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OCaml and static linking (was old thread: Re: [Fedora-packaging] Issues with Ocaml and Static Linking)



Toshio Kuratomi wrote:
On Sun, 2007-04-15 at 23:53 +1200, Nigel Jones wrote:
Nigel Jones wrote:
> Hi everyone,
> > While putting in a couple of packages for Extras Review I've stumbled
> into a couple of issues regarding how Ocaml links libraries and how the
> Fedora Packaging Guidelines are set.
> > My packages in question are:
> ocamlSDL (https://bugzilla.redhat.com/bugzilla/show_bug.cgi?id=235804)
> camlimages (https://bugzilla.redhat.com/bugzilla/show_bug.cgi?id=235805)
> freetennis (https://bugzilla.redhat.com/bugzilla/show_bug.cgi?id=235815)
> > Basically, ocamlSDL and camlimages produce two sets of libraries (a set
> of dynamic libraries, and another set for development etc), sadly when
> other packages like freetennis build, they staticly link to libraries
> such as camlimages/ocamlSDL.
> > I found it semi-suspect when I built freetennis, and hence why I asked
> on bugzilla when I posted the three packages for review, however I did
> some more questioning today and after a quick IRC discussion in #ocaml
> was told:
> > 12/04 13:39 < G> hmmm, .a .cma and .cmxa are all static ocaml libraries
> right?
> 12/04 13:44 < Smerdyakov> Those are the two library extensions, yes.
> 12/04 13:44 < Smerdyakov> Native code OCaml doesn't support dynamic loading.
> 12/04 13:44 < Smerdyakov> I expect that bytecode uses the same files for
>                           dynamic loading as static loading.
> > Looking at my installed files on my laptop, lablgl, lablgtk and labltk
> (as well as the main ocaml package) store .a, .cma and .cmxa files in
> /usr/lib/ocaml (and subfolders).
> > As I'm only new to Fedora packaging, could someone please advise on
> where I should from here on the matter and what the position of FESCO is
> on Ocaml static libraries, and where I should go from here.
> > Thanks, > > Nigel Jones

I'm just wondering if anyone has any thoughts on this issue.

I've talked to some more people in #ocaml (Freenode), who suggested that
 I try a patch by the name of 'scaml' which is a year or two old (and
although can be manually applied to the ocaml source, it does not work
(problems with assembly which I've not comfortable meddling with).

We'd actually need to downgrade to 3.07 which was removed from Fedora in
 Feb 05 to get the patch working to satisfy the need for dynamic loading
which I'm sure would upset a few people.

Upstream already have a bug opened stating that they need to fix the
issue but they have never updated it, or assigned it to anyone.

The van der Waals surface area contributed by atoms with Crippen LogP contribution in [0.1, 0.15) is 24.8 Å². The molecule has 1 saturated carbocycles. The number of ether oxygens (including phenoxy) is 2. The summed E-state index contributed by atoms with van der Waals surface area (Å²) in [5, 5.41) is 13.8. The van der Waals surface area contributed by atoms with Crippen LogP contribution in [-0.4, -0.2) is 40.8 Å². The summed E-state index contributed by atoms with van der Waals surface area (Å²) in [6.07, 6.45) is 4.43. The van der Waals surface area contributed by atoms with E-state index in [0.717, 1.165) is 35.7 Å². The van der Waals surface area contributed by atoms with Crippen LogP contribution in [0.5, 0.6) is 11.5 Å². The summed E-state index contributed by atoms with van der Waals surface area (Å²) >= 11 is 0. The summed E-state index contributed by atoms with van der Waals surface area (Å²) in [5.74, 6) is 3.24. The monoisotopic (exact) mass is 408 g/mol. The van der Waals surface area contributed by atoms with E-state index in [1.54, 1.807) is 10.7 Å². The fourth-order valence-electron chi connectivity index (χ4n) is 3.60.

So my main question is "where to from here?"

I think, if the ocaml compiler doesn't support dynamic libraries, static
linking would be acceptable.  This doesn't mean that we shouldn't press
upstream to add dynamic linking (and convert all our packages when that
becomes available) just an acknowledgment that fixing the limitation has
to be done upstream  (it could be done by someone within Fedora but the
fix needs to go upstream).

This is similar to allowing C libraries in even if they only build
statically.

If I'm not understanding precisely what the limitation is, feel free to
clarify.

There are two issues here: (a) Having OCaml binaries link dynamically instead of statically to OCaml libraries. (b) Writing a dynamic library in OCaml, and having it used by programs written in other languages, particularly C.

I suspect it's unlikely that upstream will do (a), ever. There's a technical issue. OCaml really doesn't have a concept of an ABI. It does a kind of whole-program optimisation where even changes to the internal implementation of a library can affect the resulting binary. Moreover even if you "fixed" that, any change whatsoever to the library's signature or the version of compiler it was built with (even bugfix releases which have the same version number) will make the library incompatible.

You might also find this entertaining:

http://caml.inria.fr/pub/ml-archives/caml-list/2004/05/775714fbf05c17e0cbf5c365d6671704.en.html

Another issue which Xavier doesn't mention is the ability to fix a security bug in a shared library, and not require all dependent applications be recompiled. Well, there aren't many (any?) widely used OCaml libraries, and there aren't a lot of binaries which would need to be recompiled either. But it could be a problem for OCaml world domination plans.

As for (b), the ability to write libraries in a sane language and have them called through a C API: This almost works. Well, it works well on i386, but there are some problems on x86-64. I'm looking forward to having this. It needs some tools to make it work well - it would be nice to have the C header files and the complex Makefile fragments to get it to work generated automatically.

Rich.

--
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